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Sailing Myths

Reprint of an article by Ray Davidson in the Summer 2001 issue of the CRYA newsletter Canadian Radio Yachting

Sailboat racing is a great sport, but sometimes its enjoyment and our success at the pond is hindered by the myths in which we allow ourselves to believe. Perhaps we should spend a little time in looking at the common myths and decide that myths are what they areóreality is something else.

Myth - The purpose of the game is to win.

Most of us rarely admit being interested in anything other than winning, yet few of us do win. In most cases, our finishing order is determined by where we believe we deserve to be. We choose our classes and events to ensure a desired outcome and although a few expect to win, most of us have an outcome in mind that is either satisfying or dissatisfying. We consider the time, effort, expense, etc., that we apply to the event and make a judgement as to the position which we should finish. If we find ourselves ahead of our expected position, we often unconsciously manoeuvre to get back where we belong.

 

Myth - Boat speed is a determinant of the game.

Boat speed certainly makes most any skipper look good, but few win regattas on boat speed alone. Our true competitors, the ones we wish to beat, have equal speed.

I for one cannot remember a race that I did not lose because of my mistakes. We have all seen a skipper who is rarely in the first ten places acquire the latest yacht or the one that has just won the regatta, then wonder why it will not go "as fast" for him when in the hands of the previous skipper, it was unbeatable.

Myth - Winners know more than the losers.

How often have we said "if only I knew as much as so and so Iíd win every race". Yet the winners, usually sailing by the seat of their pants, often know less about the causes of their victory than the losers. Most of the time the ability to take and keep the lead is a lot more related to psychological factors than to intellectual ones.

There are those in our hobby who are so capable of getting the most out of a boat and its rig that they can hardly tell a fast boat from a slow one. What they have is a desire and determination to win and it hardly ever occurs to them that they can be beaten.

A lot of us seem to have little insight into why we won a race, but can usually pinpoint a few pertinent reasons why we lost. Most of us believe that next time when we correct the mistakes of last time we will win, but in the end we only manage to make new mistakes.

Myth - Sailing is fair.

The Rules - Racing Rules of Sailing - Class Rules and the Sailing instructions intend our game to be fair. Yet we all seem to do our best to get an unfair advantage. We buy boats, sails and equipment that will perhaps give us an edge, and try to ensure that our boat is better prepared than the competition.

None of us would want to win by sailing a boat that was say out of rating, that is, being 3 or 4 inches longer on the waterline or had 50 sq ins more sail. But we will happily buy a new suit of sails that may be better than our competitors and be pleased with our better performance. We improve our sail controls and winches, sand and polish our hull and practice not so that we will be equal to our competitors, but so that we will have an advantage.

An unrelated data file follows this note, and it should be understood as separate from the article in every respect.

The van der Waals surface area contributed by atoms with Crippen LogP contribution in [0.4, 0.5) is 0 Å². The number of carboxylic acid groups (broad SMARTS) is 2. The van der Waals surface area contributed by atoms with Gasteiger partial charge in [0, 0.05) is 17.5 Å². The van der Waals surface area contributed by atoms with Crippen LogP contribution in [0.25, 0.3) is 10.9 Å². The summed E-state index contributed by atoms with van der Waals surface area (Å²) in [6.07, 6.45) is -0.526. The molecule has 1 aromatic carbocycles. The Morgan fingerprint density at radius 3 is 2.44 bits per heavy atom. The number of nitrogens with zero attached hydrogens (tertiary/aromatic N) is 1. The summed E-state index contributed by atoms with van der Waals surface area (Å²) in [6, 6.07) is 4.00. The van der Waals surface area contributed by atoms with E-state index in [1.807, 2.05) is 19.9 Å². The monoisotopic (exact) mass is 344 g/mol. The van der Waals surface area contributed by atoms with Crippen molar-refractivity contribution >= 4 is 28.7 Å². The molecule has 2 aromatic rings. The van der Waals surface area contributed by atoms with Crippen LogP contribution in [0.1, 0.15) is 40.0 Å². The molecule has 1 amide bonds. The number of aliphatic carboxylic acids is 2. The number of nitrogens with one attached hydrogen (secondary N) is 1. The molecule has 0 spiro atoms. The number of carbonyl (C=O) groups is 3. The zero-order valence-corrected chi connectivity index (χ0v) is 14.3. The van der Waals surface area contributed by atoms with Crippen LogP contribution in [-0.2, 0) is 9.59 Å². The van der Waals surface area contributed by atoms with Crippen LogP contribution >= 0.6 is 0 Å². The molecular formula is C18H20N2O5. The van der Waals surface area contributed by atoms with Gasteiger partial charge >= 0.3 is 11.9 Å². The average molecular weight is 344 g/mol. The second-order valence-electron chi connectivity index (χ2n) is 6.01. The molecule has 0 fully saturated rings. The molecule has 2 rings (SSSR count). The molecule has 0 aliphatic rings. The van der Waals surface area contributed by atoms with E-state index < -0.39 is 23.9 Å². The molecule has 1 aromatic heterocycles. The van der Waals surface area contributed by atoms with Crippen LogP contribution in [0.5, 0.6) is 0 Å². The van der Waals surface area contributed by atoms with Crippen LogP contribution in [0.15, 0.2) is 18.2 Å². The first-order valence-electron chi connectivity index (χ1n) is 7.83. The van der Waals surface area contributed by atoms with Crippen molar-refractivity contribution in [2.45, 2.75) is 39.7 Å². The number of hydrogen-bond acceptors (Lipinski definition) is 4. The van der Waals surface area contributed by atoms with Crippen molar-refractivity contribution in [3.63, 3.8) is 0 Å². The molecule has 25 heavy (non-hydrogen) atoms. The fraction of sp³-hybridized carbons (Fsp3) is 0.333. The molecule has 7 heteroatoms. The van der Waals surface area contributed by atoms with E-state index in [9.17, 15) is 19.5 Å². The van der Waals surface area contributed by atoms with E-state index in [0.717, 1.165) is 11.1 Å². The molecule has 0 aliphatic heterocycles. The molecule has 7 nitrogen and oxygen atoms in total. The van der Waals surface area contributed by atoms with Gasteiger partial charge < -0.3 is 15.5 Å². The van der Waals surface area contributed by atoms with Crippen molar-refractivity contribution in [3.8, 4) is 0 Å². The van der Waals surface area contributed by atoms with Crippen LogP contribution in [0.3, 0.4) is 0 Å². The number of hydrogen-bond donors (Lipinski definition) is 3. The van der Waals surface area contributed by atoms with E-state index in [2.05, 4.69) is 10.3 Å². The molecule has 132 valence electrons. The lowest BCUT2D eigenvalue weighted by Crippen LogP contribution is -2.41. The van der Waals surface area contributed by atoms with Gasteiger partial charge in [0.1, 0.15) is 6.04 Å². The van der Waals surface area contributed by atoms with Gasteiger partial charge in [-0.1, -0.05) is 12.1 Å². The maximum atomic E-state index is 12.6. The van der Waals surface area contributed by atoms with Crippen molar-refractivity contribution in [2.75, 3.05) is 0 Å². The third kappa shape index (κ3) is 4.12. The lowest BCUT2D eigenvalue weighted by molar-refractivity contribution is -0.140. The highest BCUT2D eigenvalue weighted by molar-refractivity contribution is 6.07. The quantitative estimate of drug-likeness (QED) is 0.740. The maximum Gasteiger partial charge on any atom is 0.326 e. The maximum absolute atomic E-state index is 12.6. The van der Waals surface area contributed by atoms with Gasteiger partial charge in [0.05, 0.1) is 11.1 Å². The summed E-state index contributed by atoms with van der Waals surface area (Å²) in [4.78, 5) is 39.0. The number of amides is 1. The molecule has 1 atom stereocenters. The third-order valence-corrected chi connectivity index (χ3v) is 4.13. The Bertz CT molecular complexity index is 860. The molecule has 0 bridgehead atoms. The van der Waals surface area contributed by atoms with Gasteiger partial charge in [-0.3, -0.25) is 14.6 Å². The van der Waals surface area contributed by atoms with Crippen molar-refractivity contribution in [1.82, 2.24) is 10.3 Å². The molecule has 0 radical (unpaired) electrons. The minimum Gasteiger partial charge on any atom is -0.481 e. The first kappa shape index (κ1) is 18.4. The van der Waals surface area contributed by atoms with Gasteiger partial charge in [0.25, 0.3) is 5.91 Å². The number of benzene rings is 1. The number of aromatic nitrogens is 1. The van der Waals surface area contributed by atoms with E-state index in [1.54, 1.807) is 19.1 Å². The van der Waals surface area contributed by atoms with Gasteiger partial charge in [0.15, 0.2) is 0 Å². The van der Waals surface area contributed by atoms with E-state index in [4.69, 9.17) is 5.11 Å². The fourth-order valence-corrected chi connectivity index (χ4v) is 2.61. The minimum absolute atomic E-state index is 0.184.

Myth - Winning is evidence of superior sailing skills. The winner demonstrates he deserves to win, and the loser that the deserves to lose.

If this is so, why is it then that any satisfaction on the part of the winner is so short-lived and likewise the dissatisfaction on the part of the loser. In reality, the skipperís skill is but one variable among many others. "He who makes the fewest mistakes, wins." Another variable is who else showed up.

In actuality, few competitors notice the performance of others because they are too busy worrying about their own. Some skippers feel depressed when they lose, convinced it is their fault entirely and that everyone else has witnessed their defectiveness. Actually the presence or absence of mistakes of their competitors greatly influences the outcome and few, if any of them, recall anything about anyone elseís performance.

Myth - Losing is depressing . . . only winning is fun.

If this is true, why then do most of us lose regularly? The object of the game is to win, but the object of playing the game is to participate and to somehow affect the outcome of any event. If they posted the results of the regatta before it was sailed and showed that you had won, would you show up to compete?  What I think attracts and keeps us trying is our wish to be challenged, to try to do better.

An eminent sailor once said, "Sailing isnít fun, winning is!". But what if we won every time we went sailing, wouldnít we soon get bored and switch to another class in which the course and outcome would be in doubt . . . so that it could be more fun?

Most of us are satisfied when we perform well regardless of our actual standing. Sailboat racing is a game and a game is fun because it is unpredictable. When we play we accept variations in ability, equipment and conditions and understand that their varied effects on the course and outcome are part of the game.

Success or failure on the course correlates to our state of mind. The good sailors who constantly win do so because their state of mind is positive and confident. They look for reasons to win, not excuses to lose. Maybe they have dispelled these myths. Perhaps then itís time for you to do the same.

 

 

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Last modified: November 24, 2005